10. All relevant background studies have now been conducted and it is considered that work can now proceed to prepare a planning strategy together with amendments to the Parramatta LEP 2011, DCP 2011 and S94A plan as required, to resolve the challenges that the Westmead Precinct faces. The planning strategy is important for the reasons that it will help to:


(i)   realise State Government and Council plans to enhance Westmead's function as a major health precinct.  Without such a strategy, Westmead may be at a competitive disadvantage with other health precincts being developed and promoted elsewhere in Sydney, Melbourne and Brisbane.

(ii)  secure support of the State Government for the development of the precinct. Collaboration with the State government will be vital in realising the precinct’s health and medical potential. The Department of Planning and Infrastructure has indicated their willingness to coordinate the actions required by State agencies for development of the precinct once Council has endorsed a vision (to be contained in the planning strategy) for Westmead.

(iii) provide guidance for the assessment of major development proposals including those likely for the UWS and Westmead Hospitals sites. 


Concept proposals


11. It is anticipated that the planning strategy, which will largely be a synthesis of work already completed, will reinforce and give effect to State Government and Council aims to promote Westmead's health and medical functions.  The strategy will incorporate concept proposals outlined in the following subsections and included in a conceptual plan at Attachment 3. In summary, the concept proposals are:


 (i)        the creation of a high amenity pedestrian orientated spine centred on Hawkesbury Road (‘front –of- house’) and the relocation of hospital parking and the creation of overflow parking to the rear of the hospital site (‘back- of –house’).

(ii)        support for a modal share of public transport of 35% in conjunction with a range of transport, road and parking improvements.

(iii)       a number of changes to planning controls to allow increased development opportunities particularly for medical and health related businesses and industries and also community support facilities (e.g. child care centres).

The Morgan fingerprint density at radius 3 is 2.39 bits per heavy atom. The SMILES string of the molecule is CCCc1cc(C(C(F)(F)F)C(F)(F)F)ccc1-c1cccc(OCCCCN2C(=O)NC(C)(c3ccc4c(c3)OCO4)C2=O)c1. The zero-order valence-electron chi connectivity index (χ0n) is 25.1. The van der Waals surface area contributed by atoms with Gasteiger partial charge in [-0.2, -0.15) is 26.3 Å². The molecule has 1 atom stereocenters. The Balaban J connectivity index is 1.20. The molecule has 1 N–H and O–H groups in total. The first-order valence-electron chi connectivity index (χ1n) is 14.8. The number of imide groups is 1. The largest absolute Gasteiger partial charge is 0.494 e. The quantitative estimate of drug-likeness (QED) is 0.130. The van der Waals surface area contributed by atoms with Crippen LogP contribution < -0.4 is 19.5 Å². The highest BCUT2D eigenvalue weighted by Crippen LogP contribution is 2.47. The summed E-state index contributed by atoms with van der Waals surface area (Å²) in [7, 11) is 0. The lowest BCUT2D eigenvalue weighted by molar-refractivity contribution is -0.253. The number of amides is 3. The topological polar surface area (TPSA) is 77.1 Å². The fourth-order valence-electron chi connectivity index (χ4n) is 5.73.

(iii)       The provision of high quality landscaping in public places and major developments and the construction of inspiring, engaging buildings.

(iv)       Consideration of the establishment of a stakeholders representative body to help promote and manage the planning strategy for the Westmead Precinct.



Traffic and transport


12. In order to ensure that the precinct can accommodate increased development a public transport modal share of 35% will need to be achieved. This will be supported by the provision of maximum parking rates. Accessibility can be enhanced by a number of transport, road and parking improvements, proposals include:


(i)         Widening and upgrading of the bridge connecting Bridge Road to Alexandra Avenue.

(ii)        Improvements at the intersections of Kleins and Redbank Roads with Briens Road.

(iv)       Road connections from Redbank Road, through the rear of the hospital property to Mons Road and from Briens Road, in the vicinity of the Coca-Cola property to the rear of the hospital property.

(v)        The relocation of hospital and provision of overflow precinct parking to the rear of Westmead public hospital (i.e. ‘back of house’).

(vi)       Improvements to public transport including additional bus and train services.

(vii)      Longer term strategic road improvements including the regional ring road.



Land use


13. A pattern of zoning and land use is proposed generally in line with the Parramatta LEP 2011, but with some changes reflecting the recommendations of the Westmead Implementation Plan and also the Westmead Employment Land Study. The following changes are envisaged:


(i)         The application of zoning and planning controls to the UWS site at the corner of Hawkesbury and Darcy Road to enable redevelopment for mixed use purposes.

(ii)        The application of a business zone to the Hawkesbury Road frontage of Westmead Hospital to enable development for mixed use purposes.